transport into breastmilk
Jenny Thomas, MD, MPH, IBCLC, FAAP, FABM
Too many women are told to discard their milk because of the need
for medication. Often, this information is just plain wrong, causing unnecessary interruptions of breastfeeding, impacting milk supply and
confidence, and creating unneeded expenses.
Breastmilk is protected from blood by a a blood:milk barrier very similar to the
blood:brain barrier. In order for a
medication to cross from the bloodstream into breastmilk it has to be able to
cross that blood:milk barrier.
I have cool
slides to illustrate this. In the first few days after birth, gap
junctions (the space in between cells) are open and "leaky" allowing for
substances to easily cross into milk from the bloodstream. That is not really a
big deal since the babies are getting a very small amount of colostrum.
Any medication that mom takes is not likely to have much of an effect because
the baby is not taking in (appropriately!) a large amount of colostrum.
By about day
4 of life, those gap junctions close, meaning any medication now
would need to penetrate 2 lipid
to get into milk. After closure of the gap junctions,
medication would need to have certain characteristics or transporters to get into milk.
For example, molecules that easily get into milk need to be small and lipophilic (meaning
the molecule can interact easily with lipids). Substances like alcohol are in
this lipophilic category. Because they are lipophilic, they can go right through the blood:milk barrier, but then come right out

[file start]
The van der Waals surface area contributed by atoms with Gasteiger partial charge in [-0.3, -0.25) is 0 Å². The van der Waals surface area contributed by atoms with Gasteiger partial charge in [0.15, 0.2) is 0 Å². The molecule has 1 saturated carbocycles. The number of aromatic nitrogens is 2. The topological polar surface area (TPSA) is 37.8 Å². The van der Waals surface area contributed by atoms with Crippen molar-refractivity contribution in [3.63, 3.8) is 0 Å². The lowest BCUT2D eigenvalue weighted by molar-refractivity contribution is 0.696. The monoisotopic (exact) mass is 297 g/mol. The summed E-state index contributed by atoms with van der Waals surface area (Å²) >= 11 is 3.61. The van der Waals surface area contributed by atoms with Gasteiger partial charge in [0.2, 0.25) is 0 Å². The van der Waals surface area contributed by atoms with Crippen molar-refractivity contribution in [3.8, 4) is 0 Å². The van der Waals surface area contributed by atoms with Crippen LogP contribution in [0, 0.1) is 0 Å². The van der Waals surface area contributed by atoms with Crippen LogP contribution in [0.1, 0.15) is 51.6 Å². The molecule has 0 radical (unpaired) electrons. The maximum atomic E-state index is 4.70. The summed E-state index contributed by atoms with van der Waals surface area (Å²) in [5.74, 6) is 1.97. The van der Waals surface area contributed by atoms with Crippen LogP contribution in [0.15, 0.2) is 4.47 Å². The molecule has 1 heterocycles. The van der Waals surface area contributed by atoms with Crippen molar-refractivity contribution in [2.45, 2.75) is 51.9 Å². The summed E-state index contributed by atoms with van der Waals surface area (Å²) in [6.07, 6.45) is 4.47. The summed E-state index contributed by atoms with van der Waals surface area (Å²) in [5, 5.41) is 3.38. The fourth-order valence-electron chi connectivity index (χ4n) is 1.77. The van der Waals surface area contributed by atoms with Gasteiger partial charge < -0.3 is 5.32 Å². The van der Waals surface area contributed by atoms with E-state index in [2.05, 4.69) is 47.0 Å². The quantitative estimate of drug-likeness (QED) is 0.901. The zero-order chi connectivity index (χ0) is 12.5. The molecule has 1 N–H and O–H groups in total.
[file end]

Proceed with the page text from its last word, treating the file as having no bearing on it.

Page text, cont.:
(illustrated the "simple diffusion" slide) . Other
molecules have specialized transporters so they can enter milk. Others,
like secretory IgA, have
a special protein transporter. I have illustrated all these ideas in the
For a drug to make a difference:
to be orally available: That means that if the baby gets the
medication from drinking breastmilk, the medication needs to work if taken
orally. Many medications don't work orally. For example,
generation cephalosporins (the last two are classes of antibiotics), and radiocontrast agents
(for MRI or CT scans) do not work if taken orally.
Often they are injections or given IV.
If you gave those medications orally, they would have little effect. So, if the
baby would get the medication by drinking breastmilk, it makes little
difference. That's not how that medication works.
needs to absorbed through the GI tract:
The medication only has an effect if it can get into the maternal bloodstream.
If it can't be absorbed from the GI tract into the bloodstream, it can not get
into milk. Examples of medications that are into absorbed from the GI tract and
can not get into the bloodstream in significant amounts are morphine and
sumatriptan (which are sequestered in the liver),
salts (used in MRIs),
contrast agents (used for CTs) and
(an antibiotic). Take note here: MRIs and CT scans can be done safely
without discarding milk.
Large molecular weight proteins like insulin and interferon can not cross
the very protective blood:milk barrier because they are too big to get
through those lipid bilayers and therefore they do not cross into breastmilk.
available to infant:
Could the baby ingest it and have it do something clinically?
If the medication is not given in a way that is meant to work by taking it
by mouth it is unlikely to have an effect on the baby. For example,
intravenous medications aren't ingested, so they make little difference. Topical